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Downturn Made Contractors Stronger

Originally published: 02.01.10 by Ruth King


Those that cut costs and communicated well with key customers did the best.

I look at financial statements everyday. By the end of 2009, I noticeds ome similarities for the contractors that survived — and even thrived — in this economy.

Here are five trends that I observed in 2009:

1. Sales volume was down more than profits.

Despite lower sales, the bottom lineremained constant or dropped just a little. Contractors cut overhead and nonessential spending. The good ones did not cut their marketing and advertising budget. Many did allocate it differently.They invested their precious dollars contacting existing customers (those customers who have bought from their company) through direct mail, email,and other personal methods rather than spending money on suspects (thosepeople who aren’t even prospects to buy) with radio, television, and print ads. Contractors took a hard look at every overhead expense and determined what they could cut … and cut they did.

2. Many paid off debt.

This was seen in the decrease in long termdebt-to-equity ratio (long- term liabilities divided by equity or net worth).Part of the reason could be that contractors didn’t purchase new trucks. Better yet, they were prudent with the cash that they did spend (or invest

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in long-termassets). The decreased debt load makes them stronger for when the economy comes back to life. Every contractor thatI mentioned this to said, “We were very careful about spending money this year on non-essentials.” From my perspective,less debt is good .Contractors increased their cash reserves where they could. They actually created the “rainy day account” for maintenance agreement sales (see No. 4). This account grew faster than expected. Now many have a good cash reserve for poor-cash flow months.

3. Employees were much more productive in 2009 than 2008.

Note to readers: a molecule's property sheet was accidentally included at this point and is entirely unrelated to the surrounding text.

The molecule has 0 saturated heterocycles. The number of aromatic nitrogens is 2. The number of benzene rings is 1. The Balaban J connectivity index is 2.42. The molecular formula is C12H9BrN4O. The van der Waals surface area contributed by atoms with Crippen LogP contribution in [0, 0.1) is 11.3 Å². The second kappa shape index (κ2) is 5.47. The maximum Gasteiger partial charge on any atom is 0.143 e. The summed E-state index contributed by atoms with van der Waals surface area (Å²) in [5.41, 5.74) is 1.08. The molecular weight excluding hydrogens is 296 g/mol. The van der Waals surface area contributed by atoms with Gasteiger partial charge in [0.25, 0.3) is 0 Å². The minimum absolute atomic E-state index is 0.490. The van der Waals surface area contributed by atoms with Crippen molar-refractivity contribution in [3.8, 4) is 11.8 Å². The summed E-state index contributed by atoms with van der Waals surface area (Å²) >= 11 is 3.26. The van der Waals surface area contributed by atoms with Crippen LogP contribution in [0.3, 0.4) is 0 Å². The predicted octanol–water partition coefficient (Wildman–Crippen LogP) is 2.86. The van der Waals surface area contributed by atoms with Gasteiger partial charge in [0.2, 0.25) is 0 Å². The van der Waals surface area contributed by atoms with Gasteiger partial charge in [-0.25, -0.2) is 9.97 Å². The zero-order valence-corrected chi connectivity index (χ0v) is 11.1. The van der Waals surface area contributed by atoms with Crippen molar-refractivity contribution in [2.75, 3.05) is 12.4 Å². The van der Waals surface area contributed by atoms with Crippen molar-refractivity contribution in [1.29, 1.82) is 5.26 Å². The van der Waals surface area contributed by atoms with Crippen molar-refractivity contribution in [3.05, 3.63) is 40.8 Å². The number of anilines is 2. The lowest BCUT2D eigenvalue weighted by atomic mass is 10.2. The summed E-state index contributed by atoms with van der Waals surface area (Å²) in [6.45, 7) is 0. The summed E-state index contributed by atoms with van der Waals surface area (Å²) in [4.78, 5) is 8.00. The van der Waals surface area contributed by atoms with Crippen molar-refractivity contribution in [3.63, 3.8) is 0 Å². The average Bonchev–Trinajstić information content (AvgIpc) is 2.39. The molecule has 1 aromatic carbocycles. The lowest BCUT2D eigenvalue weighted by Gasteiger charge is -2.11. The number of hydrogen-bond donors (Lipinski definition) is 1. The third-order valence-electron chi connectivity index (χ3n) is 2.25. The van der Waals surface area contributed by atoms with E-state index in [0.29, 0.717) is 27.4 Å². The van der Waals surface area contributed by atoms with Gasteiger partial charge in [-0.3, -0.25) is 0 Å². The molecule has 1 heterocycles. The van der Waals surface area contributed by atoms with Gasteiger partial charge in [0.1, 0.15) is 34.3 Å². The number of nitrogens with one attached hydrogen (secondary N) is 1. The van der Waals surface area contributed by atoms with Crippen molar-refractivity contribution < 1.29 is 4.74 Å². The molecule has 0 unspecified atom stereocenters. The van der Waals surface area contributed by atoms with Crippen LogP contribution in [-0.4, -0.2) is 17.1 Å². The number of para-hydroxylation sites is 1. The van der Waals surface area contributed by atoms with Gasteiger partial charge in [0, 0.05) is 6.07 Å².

Contractors shed non-productive employees. I heard many, many comments like this one: “We’re getting as much work done with three office employees as we did with four.” Nonproductive field personnel also went through “career readjustmen tprograms.” I saw less unapplied time and more billable time.This was seen in the percentage compensation ratio (total payroll plus payroll taxes divided by sales). Despite the lower— on average — sales, the percentage compensation ratios didn’t go up. This means greater productivity as a percentage of sales. Service technicians and sales peopledid a much better job educating the customer about the need for specific products that would make them more comfortable in their homes. They did proper diagnostics and wrote everything on their invoices. As a result, they had higher average ticket prices in 2009 than they did in 2008. This also kept contractors’ percentage compensationratio lower.

4. Maintenance agreement renewal rates didn’t decrease.

I would have expected that in tougher economic times, renewal rates would have significantly decreased. They didn’t. Most decreases were under 5%.Many, many contractors increased the number of planned maintenance agreements.I started looking at why. Here are a few reasons: Those companies thathave good planned maintenance agreementprograms have engendered trust.They’ve educated their customers about their benefits. And, some bill monthly rather than annually.

5. The $1,500 tax credit and manufacturer/utility rebates helped increase sales.

The credit and rebates gave customersreasons to buy. Many got “bargains”they would have never seen in good economic times. These incentives helped contractors generate revenues that were higher than they would have been without the incentives. The contractors kept all of the good sales people. The non-productive ones,those whose closing ratios were low or those who wouldn’t/couldn’t generate some of their own leads, also fell victim to the “career readjustment program.”My perspective is that every good sales person was working in 2009. The bad ones were looking for jobs.

Bottom line for 2010:

1. Keep your employees productive; becareful when hiring sales people. Thegood ones still have jobs and aren’tlooking for work.

2. Keep marketing. Change your mixto contact current customers ratherthan suspects.

3. Grow your maintenance agreementprogram.

4. Educate your customers.

5. Prudently invest your cash/take ondebt for needed assets. 

Ruth King has over 25 years of experiencein the hvacr industry and has workedwith contractors, distributors, andmanufacturers to help grow their companiesand to become more profitable. She ispresident of HVAC Channel TV and holds aClass ll (unrestricted) contractors license inGeorgia. Ruth has authored two books:The Ugly Truth about Small Business andThe Ugly Truth about Managing People.Contact Ruth at www.hvacchannel.com or770-729-0258.


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